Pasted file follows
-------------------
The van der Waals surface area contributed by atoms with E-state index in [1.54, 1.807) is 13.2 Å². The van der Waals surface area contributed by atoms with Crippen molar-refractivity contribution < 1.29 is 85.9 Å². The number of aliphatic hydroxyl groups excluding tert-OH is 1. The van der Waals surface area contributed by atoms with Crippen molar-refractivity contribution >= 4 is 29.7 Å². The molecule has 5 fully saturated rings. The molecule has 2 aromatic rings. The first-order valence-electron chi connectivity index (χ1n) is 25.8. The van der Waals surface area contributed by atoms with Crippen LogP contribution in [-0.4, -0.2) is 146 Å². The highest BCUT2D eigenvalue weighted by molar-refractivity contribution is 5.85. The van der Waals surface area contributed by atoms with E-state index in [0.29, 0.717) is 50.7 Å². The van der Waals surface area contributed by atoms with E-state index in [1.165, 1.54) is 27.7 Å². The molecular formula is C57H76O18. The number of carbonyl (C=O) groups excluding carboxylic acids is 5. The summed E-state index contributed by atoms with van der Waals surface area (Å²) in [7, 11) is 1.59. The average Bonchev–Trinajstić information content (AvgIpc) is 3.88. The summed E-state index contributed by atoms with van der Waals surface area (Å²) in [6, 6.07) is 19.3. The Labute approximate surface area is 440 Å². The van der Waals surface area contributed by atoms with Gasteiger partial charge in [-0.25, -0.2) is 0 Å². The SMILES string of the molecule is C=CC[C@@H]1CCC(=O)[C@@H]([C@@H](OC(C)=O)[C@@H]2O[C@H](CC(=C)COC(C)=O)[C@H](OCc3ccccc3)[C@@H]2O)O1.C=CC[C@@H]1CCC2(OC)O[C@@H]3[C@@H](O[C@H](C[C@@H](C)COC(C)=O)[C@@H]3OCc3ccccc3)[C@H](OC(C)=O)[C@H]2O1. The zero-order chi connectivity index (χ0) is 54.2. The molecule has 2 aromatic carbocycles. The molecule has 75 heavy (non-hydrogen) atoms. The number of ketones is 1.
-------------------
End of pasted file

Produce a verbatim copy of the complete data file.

The van der Waals surface area contributed by atoms with E-state index in [1.54, 1.807) is 13.2 Å². The van der Waals surface area contributed by atoms with Crippen molar-refractivity contribution < 1.29 is 85.9 Å². The number of aliphatic hydroxyl groups excluding tert-OH is 1. The van der Waals surface area contributed by atoms with Crippen molar-refractivity contribution >= 4 is 29.7 Å². The molecule has 5 fully saturated rings. The molecule has 2 aromatic rings. The first-order valence-electron chi connectivity index (χ1n) is 25.8. The van der Waals surface area contributed by atoms with Crippen LogP contribution in [-0.4, -0.2) is 146 Å². The highest BCUT2D eigenvalue weighted by molar-refractivity contribution is 5.85. The van der Waals surface area contributed by atoms with E-state index in [0.29, 0.717) is 50.7 Å². The van der Waals surface area contributed by atoms with E-state index in [1.165, 1.54) is 27.7 Å². The molecular formula is C57H76O18. The number of carbonyl (C=O) groups excluding carboxylic acids is 5. The summed E-state index contributed by atoms with van der Waals surface area (Å²) in [7, 11) is 1.59. The average Bonchev–Trinajstić information content (AvgIpc) is 3.88. The summed E-state index contributed by atoms with van der Waals surface area (Å²) in [6, 6.07) is 19.3. The Labute approximate surface area is 440 Å². The van der Waals surface area contributed by atoms with Gasteiger partial charge in [-0.25, -0.2) is 0 Å². The SMILES string of the molecule is C=CC[C@@H]1CCC(=O)[C@@H]([C@@H](OC(C)=O)[C@@H]2O[C@H](CC(=C)COC(C)=O)[C@H](OCc3ccccc3)[C@@H]2O)O1.C=CC[C@@H]1CCC2(OC)O[C@@H]3[C@@H](O[C@H](C[C@@H](C)COC(C)=O)[C@@H]3OCc3ccccc3)[C@H](OC(C)=O)[C@H]2O1. The zero-order chi connectivity index (χ0) is 54.2. The molecule has 2 aromatic carbocycles. The molecule has 75 heavy (non-hydrogen) atoms. The number of ketones is 1.